Putin also hopes it will increase European reliance on Russian gas, giving him increased clout over the continent while limiting retaliatory actions - such as sanctions - that western leaders can take against him.

    Several European countries - most notably Germany, which gets 75 per cent of its energy from fossil fuels and would become a major gas distributor to its neighbours once the line is open - are in favour.

    But it is vehemently opposed by others, with Ukraine and Poland - perhaps unsurprisingly - being the most outspoken.

    The US has historically opposed the project, fearing it will make it harder to get European leaders to take a tough stance against Russia while handing more money and power to its long-time foe.

    But in a surprise move, Joe Biden effectively green-lit the completion of the project earlier this year by lifting sanctions on the company that was building it.

    The sanctions had stopped construction through all of 2020, and prompted the likes of Ted Cruz to brag that the line would never pump gas.

    Biden scrapped the measures in May, and the line was finished not long after. The move was seen as a sweetener to US ally Germany, but was blasted by Biden's critics as short-sighted.

    NS2 now only needs the approval of European leaders to start pumping gas, something Putin's energy minister suggested would end the current crisis - leading to accusations that Russia is holding Europe to ransom. 

    Stephen Pifer, an affiliate of Stanford's Center for International Security and Cooperation, said: 'Let's be clear: Russia has lots of unused pipeline capacity to Europe. Moscow is not exporting more gas for some other reason.'


    Jake Sullivan, Joe Biden's national security adviser, issued a warning after meeting with EU chiefs in Brussels - saying that Russia has 'a history of using energy as a tool of coercion'.

    He added that the US has a 'real concern' that supply is not meeting demand - suggesting that the Kremlin is meddling in the market - warning the move would ultimately 'backfire' by accelerating moves towards alternative energy sources and renewables. 

    Biden's decision to lift the sanctions on the company  building the pipeline Nord Stream AG was intended to mend ties with Europe after tensions under the Trump administration.

    Now the final say on turning on the supply rests with the EU and Germany's likely new centre left leader Olaf Scholz who has threatened to block Nord Stream 2 if Putin does not 'play by the rules'.   

    Russia has denied using underhanded tactics and instead blamed European leaders for failing to plan ahead, leaving them reliant on short-term gas markets. 

    UK regulator Ofgem has warned the annual price cap which sets a benchmark for consumers will need to be revised from April next year - as analysts said it could hit £2,000-a-year for the first time, up from £1,277.

    Jonathan Brearley, chief executive of the regulator, acknowledged the price cap is designed to protect consumers against unfair price gouging but added that 'legitimate costs do have to be passed through'. 

    He also signalled a change in the way the price cap is calculated, which could help businesses but expose households to rising costs.

    It comes after manufacturing industries warned that rising prices will drive up the cost of everyday goods - from bricks and chemicals to food and toilet rolls. 

    The multi-billion dollar NS2 pipeline, which was completed earlier this year, would be used to bring gas into Europe through Germany - bypassing Ukraine and Poland and depriving both countries of large amounts of money they currently make for maintaining pipelines that run through their territory.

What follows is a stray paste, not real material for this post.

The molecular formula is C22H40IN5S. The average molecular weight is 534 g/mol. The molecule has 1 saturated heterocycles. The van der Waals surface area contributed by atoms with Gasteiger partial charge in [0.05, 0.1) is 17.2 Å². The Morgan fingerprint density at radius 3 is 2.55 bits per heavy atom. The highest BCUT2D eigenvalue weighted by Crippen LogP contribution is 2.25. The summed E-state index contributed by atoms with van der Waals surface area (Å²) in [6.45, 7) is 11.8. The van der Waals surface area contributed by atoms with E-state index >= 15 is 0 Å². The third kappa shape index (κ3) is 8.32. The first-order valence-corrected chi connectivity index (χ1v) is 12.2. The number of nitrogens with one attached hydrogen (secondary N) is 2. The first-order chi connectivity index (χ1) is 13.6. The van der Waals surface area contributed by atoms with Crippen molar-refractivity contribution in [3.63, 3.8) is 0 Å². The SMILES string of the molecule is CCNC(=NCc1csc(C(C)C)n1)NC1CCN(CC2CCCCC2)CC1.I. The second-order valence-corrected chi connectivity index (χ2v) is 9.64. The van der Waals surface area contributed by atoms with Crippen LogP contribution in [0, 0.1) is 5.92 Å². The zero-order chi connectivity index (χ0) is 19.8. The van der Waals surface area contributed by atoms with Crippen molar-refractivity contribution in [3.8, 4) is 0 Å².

The move is seen as a 'punishment' for their leaders for pulling away from Russia's sphere of influence and allying more closely with the West, and both countries are strongly opposed to it.

    America was also strongly opposed - arguing that it will make Europe, which currently depends on Russia for some 40 per cent of its gas, even more reliant while handing the Kremlin leverage over continental politics.

    But in a shock move earlier this year, Biden effectively green-lit the completion of the project by lifting key US sanctions on Nord Stream AG - the company building the pipeline - which had brought building work to a halt.

    The move was seen as a concession to Germany and outgoing leader Angela Merkel, who is strongly in favour, but was blasted by Biden's critics. 

    Germany is reliant on fossil fuels for around 75 per cent of its energy and would become a major gas distributor to neighbouring nations if the pipeline is turned on.

    Britain - which imports less than half of the gas it uses and relies on Russia for only a tiny proportion of that  

    Aleksandr Novak, Russia's energy minister, said during a call with Putin on Wednesday that granting approval for Nord Stream 2 'as fast as possible' would give 'a positive signal' and allow the current gas crisis to 'cool down'.

    Sergei Pikin, a Russian energy analyst, was even more blunt in his assessment. Speaking to the New York Times, he said: 'Do we have an obligation to deliver additional new volumes of gas? No. 

    'Where should Europeans be getting new volumes of gas from? Nord Stream 2.'

    Viktor Zhúkov, the chief executive of Gazprom - the world's largest supplier of natural gas - denied that supplies were being choked when pressed on the issue by the BBC.

    Asked whether Gazprom is a 'reliable' energy company, he replied: 'The most reliable. Those countries that have long-term contracts with Russia have no trouble, those that buy gas on the spot market that are having problems.'

    But underlining just how vulnerable gas markets are to the whim of the Kremlin, prices whipsawed late Thursday - weeks of alarming rises suddenly followed by a price drop after Putin suggested he could increase supplies.